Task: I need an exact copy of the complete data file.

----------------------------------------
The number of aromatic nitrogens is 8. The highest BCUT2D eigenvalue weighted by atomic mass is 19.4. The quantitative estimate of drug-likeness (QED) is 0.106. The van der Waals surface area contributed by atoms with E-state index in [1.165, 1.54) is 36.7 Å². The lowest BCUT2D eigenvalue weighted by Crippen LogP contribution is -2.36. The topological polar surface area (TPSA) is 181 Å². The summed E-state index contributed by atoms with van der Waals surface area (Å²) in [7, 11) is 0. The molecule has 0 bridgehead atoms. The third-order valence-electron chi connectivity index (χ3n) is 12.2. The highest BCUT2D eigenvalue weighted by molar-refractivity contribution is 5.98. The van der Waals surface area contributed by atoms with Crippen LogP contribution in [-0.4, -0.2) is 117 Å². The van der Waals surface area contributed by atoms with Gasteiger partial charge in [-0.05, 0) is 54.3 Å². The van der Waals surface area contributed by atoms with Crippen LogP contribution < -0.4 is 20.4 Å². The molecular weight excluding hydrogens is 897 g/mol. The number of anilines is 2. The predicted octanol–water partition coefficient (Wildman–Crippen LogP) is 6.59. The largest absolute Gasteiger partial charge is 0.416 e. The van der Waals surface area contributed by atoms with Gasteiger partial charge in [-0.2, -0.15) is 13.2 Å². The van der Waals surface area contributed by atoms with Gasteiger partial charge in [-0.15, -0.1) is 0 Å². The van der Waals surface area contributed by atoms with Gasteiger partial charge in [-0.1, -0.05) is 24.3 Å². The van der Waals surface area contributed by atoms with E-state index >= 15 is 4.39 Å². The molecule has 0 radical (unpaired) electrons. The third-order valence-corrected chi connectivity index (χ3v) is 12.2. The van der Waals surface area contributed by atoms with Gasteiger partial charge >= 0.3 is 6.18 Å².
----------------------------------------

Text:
The number of aromatic nitrogens is 8. The highest BCUT2D eigenvalue weighted by atomic mass is 19.4. The quantitative estimate of drug-likeness (QED) is 0.106. The van der Waals surface area contributed by atoms with E-state index in [1.165, 1.54) is 36.7 Å². The lowest BCUT2D eigenvalue weighted by Crippen LogP contribution is -2.36. The topological polar surface area (TPSA) is 181 Å². The summed E-state index contributed by atoms with van der Waals surface area (Å²) in [7, 11) is 0. The molecule has 0 bridgehead atoms. The third-order valence-electron chi connectivity index (χ3n) is 12.2. The highest BCUT2D eigenvalue weighted by molar-refractivity contribution is 5.98. The van der Waals surface area contributed by atoms with Crippen LogP contribution in [-0.4, -0.2) is 117 Å². The van der Waals surface area contributed by atoms with Gasteiger partial charge in [-0.05, 0) is 54.3 Å². The van der Waals surface area contributed by atoms with Crippen LogP contribution < -0.4 is 20.4 Å². The molecular weight excluding hydrogens is 897 g/mol. The number of anilines is 2. The predicted octanol–water partition coefficient (Wildman–Crippen LogP) is 6.59. The largest absolute Gasteiger partial charge is 0.416 e. The van der Waals surface area contributed by atoms with Gasteiger partial charge in [-0.2, -0.15) is 13.2 Å². The van der Waals surface area contributed by atoms with Gasteiger partial charge in [-0.15, -0.1) is 0 Å². The van der Waals surface area contributed by atoms with Gasteiger partial charge in [-0.1, -0.05) is 24.3 Å². The van der Waals surface area contributed by atoms with E-state index >= 15 is 4.39 Å². The molecule has 0 radical (unpaired) electrons. The third-order valence-corrected chi connectivity index (χ3v) is 12.2. The van der Waals surface area contributed by atoms with Gasteiger partial charge >= 0.3 is 6.18 Å².